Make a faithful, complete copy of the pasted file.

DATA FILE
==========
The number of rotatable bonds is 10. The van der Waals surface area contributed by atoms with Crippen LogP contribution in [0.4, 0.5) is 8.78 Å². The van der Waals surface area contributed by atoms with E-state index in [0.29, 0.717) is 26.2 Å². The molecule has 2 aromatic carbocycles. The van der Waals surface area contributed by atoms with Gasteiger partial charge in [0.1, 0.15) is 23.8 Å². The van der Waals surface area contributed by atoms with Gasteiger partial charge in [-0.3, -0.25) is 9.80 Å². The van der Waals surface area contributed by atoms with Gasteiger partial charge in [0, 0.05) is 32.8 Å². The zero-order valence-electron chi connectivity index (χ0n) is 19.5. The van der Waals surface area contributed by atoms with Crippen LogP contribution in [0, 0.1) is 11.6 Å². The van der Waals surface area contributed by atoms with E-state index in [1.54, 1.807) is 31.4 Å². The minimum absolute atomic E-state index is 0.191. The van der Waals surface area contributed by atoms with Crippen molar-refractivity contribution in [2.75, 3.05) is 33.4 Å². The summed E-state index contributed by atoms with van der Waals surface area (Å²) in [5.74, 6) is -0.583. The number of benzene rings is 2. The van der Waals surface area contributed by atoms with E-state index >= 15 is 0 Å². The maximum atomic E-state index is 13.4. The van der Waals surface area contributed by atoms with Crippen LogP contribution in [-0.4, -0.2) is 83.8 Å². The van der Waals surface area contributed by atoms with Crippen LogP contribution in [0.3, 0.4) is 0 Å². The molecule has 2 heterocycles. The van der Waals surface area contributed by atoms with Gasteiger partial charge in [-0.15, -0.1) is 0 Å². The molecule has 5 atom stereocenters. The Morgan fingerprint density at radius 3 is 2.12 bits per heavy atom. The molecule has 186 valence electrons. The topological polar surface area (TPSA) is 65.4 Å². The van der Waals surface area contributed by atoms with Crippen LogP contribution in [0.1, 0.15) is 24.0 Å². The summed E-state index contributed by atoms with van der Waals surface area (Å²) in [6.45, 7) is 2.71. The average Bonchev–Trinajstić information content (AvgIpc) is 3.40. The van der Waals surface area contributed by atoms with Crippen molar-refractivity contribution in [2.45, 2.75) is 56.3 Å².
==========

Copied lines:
The number of rotatable bonds is 10. The van der Waals surface area contributed by atoms with Crippen LogP contribution in [0.4, 0.5) is 8.78 Å². The van der Waals surface area contributed by atoms with E-state index in [0.29, 0.717) is 26.2 Å². The molecule has 2 aromatic carbocycles. The van der Waals surface area contributed by atoms with Gasteiger partial charge in [0.1, 0.15) is 23.8 Å². The van der Waals surface area contributed by atoms with Gasteiger partial charge in [-0.3, -0.25) is 9.80 Å². The van der Waals surface area contributed by atoms with Gasteiger partial charge in [0, 0.05) is 32.8 Å². The zero-order valence-electron chi connectivity index (χ0n) is 19.5. The van der Waals surface area contributed by atoms with Crippen LogP contribution in [0, 0.1) is 11.6 Å². The van der Waals surface area contributed by atoms with E-state index in [1.54, 1.807) is 31.4 Å². The minimum absolute atomic E-state index is 0.191. The van der Waals surface area contributed by atoms with Crippen molar-refractivity contribution in [2.75, 3.05) is 33.4 Å². The summed E-state index contributed by atoms with van der Waals surface area (Å²) in [5.74, 6) is -0.583. The number of benzene rings is 2. The van der Waals surface area contributed by atoms with E-state index >= 15 is 0 Å². The maximum atomic E-state index is 13.4. The van der Waals surface area contributed by atoms with Crippen LogP contribution in [-0.4, -0.2) is 83.8 Å². The van der Waals surface area contributed by atoms with Crippen LogP contribution in [0.3, 0.4) is 0 Å². The molecule has 2 heterocycles. The van der Waals surface area contributed by atoms with Gasteiger partial charge in [-0.15, -0.1) is 0 Å². The molecule has 5 atom stereocenters. The Morgan fingerprint density at radius 3 is 2.12 bits per heavy atom. The molecule has 186 valence electrons. The topological polar surface area (TPSA) is 65.4 Å². The van der Waals surface area contributed by atoms with Crippen LogP contribution in [0.1, 0.15) is 24.0 Å². The summed E-state index contributed by atoms with van der Waals surface area (Å²) in [6.45, 7) is 2.71. The average Bonchev–Trinajstić information content (AvgIpc) is 3.40. The van der Waals surface area contributed by atoms with Crippen molar-refractivity contribution in [2.45, 2.75) is 56.3 Å².